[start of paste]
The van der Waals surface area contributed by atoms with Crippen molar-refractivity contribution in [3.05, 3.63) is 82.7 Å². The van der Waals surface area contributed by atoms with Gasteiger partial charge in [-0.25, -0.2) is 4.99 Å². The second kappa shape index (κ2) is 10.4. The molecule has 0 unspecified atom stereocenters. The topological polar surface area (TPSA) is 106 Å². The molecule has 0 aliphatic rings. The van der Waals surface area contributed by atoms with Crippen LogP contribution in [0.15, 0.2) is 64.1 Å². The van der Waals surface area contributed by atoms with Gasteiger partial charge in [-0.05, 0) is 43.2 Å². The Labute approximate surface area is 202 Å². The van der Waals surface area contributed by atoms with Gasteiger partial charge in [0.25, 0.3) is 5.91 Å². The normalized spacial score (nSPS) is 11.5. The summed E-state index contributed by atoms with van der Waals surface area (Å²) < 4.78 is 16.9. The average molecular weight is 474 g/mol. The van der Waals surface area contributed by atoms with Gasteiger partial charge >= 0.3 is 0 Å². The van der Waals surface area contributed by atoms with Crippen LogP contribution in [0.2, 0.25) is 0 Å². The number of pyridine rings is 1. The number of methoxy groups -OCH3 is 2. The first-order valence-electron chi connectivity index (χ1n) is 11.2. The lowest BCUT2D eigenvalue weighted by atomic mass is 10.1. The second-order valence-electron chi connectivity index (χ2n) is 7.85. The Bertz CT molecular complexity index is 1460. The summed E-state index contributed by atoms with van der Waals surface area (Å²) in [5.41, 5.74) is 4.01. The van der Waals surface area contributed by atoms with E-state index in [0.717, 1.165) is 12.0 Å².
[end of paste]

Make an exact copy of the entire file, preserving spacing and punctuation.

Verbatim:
The van der Waals surface area contributed by atoms with Crippen molar-refractivity contribution in [3.05, 3.63) is 82.7 Å². The van der Waals surface area contributed by atoms with Gasteiger partial charge in [-0.25, -0.2) is 4.99 Å². The second kappa shape index (κ2) is 10.4. The molecule has 0 unspecified atom stereocenters. The topological polar surface area (TPSA) is 106 Å². The molecule has 0 aliphatic rings. The van der Waals surface area contributed by atoms with Crippen LogP contribution in [0.15, 0.2) is 64.1 Å². The van der Waals surface area contributed by atoms with Gasteiger partial charge in [-0.05, 0) is 43.2 Å². The Labute approximate surface area is 202 Å². The van der Waals surface area contributed by atoms with Gasteiger partial charge in [0.25, 0.3) is 5.91 Å². The normalized spacial score (nSPS) is 11.5. The summed E-state index contributed by atoms with van der Waals surface area (Å²) < 4.78 is 16.9. The average molecular weight is 474 g/mol. The van der Waals surface area contributed by atoms with Gasteiger partial charge >= 0.3 is 0 Å². The van der Waals surface area contributed by atoms with Crippen LogP contribution in [0.2, 0.25) is 0 Å². The number of pyridine rings is 1. The number of methoxy groups -OCH3 is 2. The first-order valence-electron chi connectivity index (χ1n) is 11.2. The lowest BCUT2D eigenvalue weighted by atomic mass is 10.1. The second-order valence-electron chi connectivity index (χ2n) is 7.85. The Bertz CT molecular complexity index is 1460. The summed E-state index contributed by atoms with van der Waals surface area (Å²) in [5.41, 5.74) is 4.01. The van der Waals surface area contributed by atoms with E-state index in [0.717, 1.165) is 12.0 Å².